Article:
From violent crashing waves to bubbling brooks, water in all its configurations has long inspired classical composers. On April 30 & May 1, the Gateway Chamber Orchestra will perform a program that celebrates nature’s beauty, with John Luther Adams’s water-centered piece Become River as a highlight. Before you see the performance, here are eight more aqueous works to enjoy as a musical amuse-bouche:
John Luther Adams, Become Ocean (2013)
Before Become River, Adams had conceived the larger-scaled Become Ocean, which took home the Pulitzer Prize for Music in 2014. With a title derived the title from a mesostic poem written by John Cage, and the music is an apocalyptic rumination of life by the ocean. As a former, long-term resident of Alaska, Adams is not shy about discussing climate change in his work: “As I composed Become Ocean, I had in my mind and my heart this image of the melting of polar ice and the rising of the seas. All life on this Earth emerged from the ocean. If we don't wake up and pay attention here pretty soon, we human animals may find ourselves once again becoming ocean sooner than we imagine.”
Felix Mendelssohn, The Hebrides Overture, Op. 26 (1830)
Fingal’s Cave, located on the Scottish Isle of Staffa in the Hebrides archipelago, is a sight to behold. Made from naturally occurring columns of volcanic rock, the sea cave is also known for its stellar acoustics, echoing waves and earning it the Gaelic name An Uaimh Bhinn, or “the melodious cave.” When a 20 year-old Mendelssohn traveled to the cave in 1829, he drew up the first measures that would become his overture and sent them to his sister, Fanny. With it, he included the note: “In order to make you understand how extraordinarily The Hebrides affected me, I send you the following, which came into my head there.” Mendelssohn was able to marvel at the formation despite being wretchedly seasick from the row into the cave; his friend and travel companion Karl Klingemann noted that the composer “[got] along better with the sea as an artist than as a human being with a stomach.”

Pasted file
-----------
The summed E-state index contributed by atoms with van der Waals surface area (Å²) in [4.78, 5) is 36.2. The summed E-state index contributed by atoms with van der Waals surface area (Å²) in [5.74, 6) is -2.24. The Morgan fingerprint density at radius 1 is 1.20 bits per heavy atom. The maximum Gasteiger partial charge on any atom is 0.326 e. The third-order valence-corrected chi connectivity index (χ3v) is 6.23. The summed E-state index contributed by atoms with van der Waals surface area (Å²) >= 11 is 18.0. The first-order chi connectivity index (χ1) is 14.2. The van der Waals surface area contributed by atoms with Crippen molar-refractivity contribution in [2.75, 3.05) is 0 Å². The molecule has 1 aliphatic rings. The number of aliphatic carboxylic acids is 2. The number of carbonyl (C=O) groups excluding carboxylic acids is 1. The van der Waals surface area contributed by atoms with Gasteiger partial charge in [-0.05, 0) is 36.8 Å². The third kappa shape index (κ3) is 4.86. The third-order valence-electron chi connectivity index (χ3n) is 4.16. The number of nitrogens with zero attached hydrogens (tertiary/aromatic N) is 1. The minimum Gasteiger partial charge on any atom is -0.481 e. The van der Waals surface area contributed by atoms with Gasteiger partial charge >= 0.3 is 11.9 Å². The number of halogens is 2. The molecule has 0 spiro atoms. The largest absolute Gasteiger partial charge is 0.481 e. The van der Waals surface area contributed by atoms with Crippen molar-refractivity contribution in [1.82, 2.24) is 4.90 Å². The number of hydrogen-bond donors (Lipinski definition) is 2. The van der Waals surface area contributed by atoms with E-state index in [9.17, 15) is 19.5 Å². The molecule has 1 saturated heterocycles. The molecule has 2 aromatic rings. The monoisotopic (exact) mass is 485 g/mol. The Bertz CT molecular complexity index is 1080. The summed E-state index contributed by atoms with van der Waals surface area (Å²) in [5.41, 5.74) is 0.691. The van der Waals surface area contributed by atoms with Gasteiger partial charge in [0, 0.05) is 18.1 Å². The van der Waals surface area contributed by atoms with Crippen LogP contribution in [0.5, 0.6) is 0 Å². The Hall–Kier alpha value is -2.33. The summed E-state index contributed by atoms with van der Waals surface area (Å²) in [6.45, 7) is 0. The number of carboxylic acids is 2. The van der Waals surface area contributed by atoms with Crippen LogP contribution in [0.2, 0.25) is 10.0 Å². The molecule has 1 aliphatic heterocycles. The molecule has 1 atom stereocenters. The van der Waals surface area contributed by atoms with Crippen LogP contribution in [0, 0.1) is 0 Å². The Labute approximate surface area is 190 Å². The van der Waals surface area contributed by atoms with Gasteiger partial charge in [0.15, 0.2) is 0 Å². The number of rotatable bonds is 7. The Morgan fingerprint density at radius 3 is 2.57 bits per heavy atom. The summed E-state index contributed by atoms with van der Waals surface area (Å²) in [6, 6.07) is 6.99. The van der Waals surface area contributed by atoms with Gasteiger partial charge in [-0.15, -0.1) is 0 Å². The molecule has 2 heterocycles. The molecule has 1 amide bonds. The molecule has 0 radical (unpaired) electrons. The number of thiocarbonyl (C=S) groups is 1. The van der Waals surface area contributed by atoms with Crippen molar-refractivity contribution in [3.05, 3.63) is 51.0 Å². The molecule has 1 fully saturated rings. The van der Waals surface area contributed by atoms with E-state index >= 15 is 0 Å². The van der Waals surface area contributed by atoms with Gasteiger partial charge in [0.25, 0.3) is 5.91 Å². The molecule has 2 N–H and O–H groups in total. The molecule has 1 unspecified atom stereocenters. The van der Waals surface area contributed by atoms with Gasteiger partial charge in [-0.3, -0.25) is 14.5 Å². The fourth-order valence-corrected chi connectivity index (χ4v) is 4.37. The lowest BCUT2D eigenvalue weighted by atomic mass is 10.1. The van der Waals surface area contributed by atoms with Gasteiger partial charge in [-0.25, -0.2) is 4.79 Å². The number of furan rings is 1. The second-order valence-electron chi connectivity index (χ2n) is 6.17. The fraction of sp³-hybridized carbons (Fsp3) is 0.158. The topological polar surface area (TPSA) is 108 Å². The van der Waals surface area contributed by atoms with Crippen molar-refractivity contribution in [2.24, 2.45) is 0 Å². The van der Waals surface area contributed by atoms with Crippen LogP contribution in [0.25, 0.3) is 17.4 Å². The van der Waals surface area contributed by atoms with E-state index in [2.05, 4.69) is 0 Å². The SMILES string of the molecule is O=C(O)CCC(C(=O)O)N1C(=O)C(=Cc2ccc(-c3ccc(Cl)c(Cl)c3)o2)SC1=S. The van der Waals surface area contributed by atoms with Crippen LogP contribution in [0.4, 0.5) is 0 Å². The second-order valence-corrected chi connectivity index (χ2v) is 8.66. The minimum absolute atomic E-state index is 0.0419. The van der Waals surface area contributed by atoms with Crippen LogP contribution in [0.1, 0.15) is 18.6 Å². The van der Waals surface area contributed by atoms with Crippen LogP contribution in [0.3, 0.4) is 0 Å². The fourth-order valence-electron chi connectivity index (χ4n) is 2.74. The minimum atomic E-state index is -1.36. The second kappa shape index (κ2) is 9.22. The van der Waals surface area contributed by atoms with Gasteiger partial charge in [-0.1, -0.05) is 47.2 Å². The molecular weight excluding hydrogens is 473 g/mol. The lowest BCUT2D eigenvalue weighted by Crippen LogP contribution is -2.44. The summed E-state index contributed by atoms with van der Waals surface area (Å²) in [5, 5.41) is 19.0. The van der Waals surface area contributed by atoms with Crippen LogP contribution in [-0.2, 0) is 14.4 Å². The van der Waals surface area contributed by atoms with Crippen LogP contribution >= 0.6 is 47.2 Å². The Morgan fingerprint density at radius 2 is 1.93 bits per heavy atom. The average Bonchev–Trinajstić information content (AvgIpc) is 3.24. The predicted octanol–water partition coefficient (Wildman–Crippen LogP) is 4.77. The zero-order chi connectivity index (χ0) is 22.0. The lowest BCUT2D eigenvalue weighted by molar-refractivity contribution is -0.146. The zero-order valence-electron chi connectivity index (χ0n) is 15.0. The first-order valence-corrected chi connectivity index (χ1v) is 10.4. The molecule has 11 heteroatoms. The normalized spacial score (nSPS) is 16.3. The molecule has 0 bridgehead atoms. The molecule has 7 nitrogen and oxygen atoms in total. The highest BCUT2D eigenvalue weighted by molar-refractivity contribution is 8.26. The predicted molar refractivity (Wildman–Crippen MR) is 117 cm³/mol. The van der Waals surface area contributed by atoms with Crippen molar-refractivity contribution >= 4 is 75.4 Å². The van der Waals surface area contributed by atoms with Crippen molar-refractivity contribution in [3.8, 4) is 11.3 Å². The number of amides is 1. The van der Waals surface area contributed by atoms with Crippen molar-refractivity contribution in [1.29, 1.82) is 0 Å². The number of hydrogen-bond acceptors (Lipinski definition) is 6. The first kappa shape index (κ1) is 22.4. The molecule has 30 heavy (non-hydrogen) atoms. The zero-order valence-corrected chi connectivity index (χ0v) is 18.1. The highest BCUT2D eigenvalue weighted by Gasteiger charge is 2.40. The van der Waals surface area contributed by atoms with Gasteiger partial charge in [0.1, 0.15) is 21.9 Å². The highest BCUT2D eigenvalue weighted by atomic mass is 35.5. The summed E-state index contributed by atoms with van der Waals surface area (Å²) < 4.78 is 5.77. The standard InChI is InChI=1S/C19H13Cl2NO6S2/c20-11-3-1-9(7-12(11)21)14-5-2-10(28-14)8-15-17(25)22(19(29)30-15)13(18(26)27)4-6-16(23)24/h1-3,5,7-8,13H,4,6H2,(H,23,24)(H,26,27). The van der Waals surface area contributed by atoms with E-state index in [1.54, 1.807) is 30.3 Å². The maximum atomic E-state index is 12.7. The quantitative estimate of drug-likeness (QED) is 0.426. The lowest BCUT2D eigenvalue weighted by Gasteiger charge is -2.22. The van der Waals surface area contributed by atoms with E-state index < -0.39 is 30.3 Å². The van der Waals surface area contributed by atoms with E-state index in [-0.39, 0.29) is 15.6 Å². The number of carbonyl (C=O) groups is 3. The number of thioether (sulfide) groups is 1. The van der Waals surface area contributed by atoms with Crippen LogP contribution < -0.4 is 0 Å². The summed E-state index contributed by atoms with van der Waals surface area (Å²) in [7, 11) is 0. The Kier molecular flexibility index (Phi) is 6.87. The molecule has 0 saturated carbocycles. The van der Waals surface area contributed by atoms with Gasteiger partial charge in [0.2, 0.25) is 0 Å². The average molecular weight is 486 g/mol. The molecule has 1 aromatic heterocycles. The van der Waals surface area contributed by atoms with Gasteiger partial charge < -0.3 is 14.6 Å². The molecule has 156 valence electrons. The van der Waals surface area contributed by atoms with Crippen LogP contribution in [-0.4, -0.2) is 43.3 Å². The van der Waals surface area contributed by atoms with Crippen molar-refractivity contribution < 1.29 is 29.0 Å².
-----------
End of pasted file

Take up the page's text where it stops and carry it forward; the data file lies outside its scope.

Franz Schubert, “Die Forelle,” Op. 32, D. 550 (1817)
One of Schubert’s most well-known lieder, “Die Forelle” (or, “The Trout”) tells the tale of an ill-fated fish from the perspective on an onlooker on the riverbank. Schubert uses a sprightly piano figure to portray the spectator’s initial delight at watching the trout swim, as well as an increasing anxiety as the fish meets its demise at the hands of a cunning angler. The original text, by Christian Friedrich Daniel Schubart, includes a didactic final stanza— heeding women to beware of seducers with rods—that Schubert chose to omit.
In a clear little brook,
There darted, about in happy haste,
The moody trout
Dashing everywhere like an arrow.
I stood on the bank
And watched, in sweet peace,
The fish’s bath
In the clear little brook.
A fisherman with his gear
Came to stand on the bank
And watched with cold blood
As the little fish weaved here and there.
But as long as the water remains clear,
I thought, no worry,
He’ll never catch the trout
With his hook.
But finally, for the thief,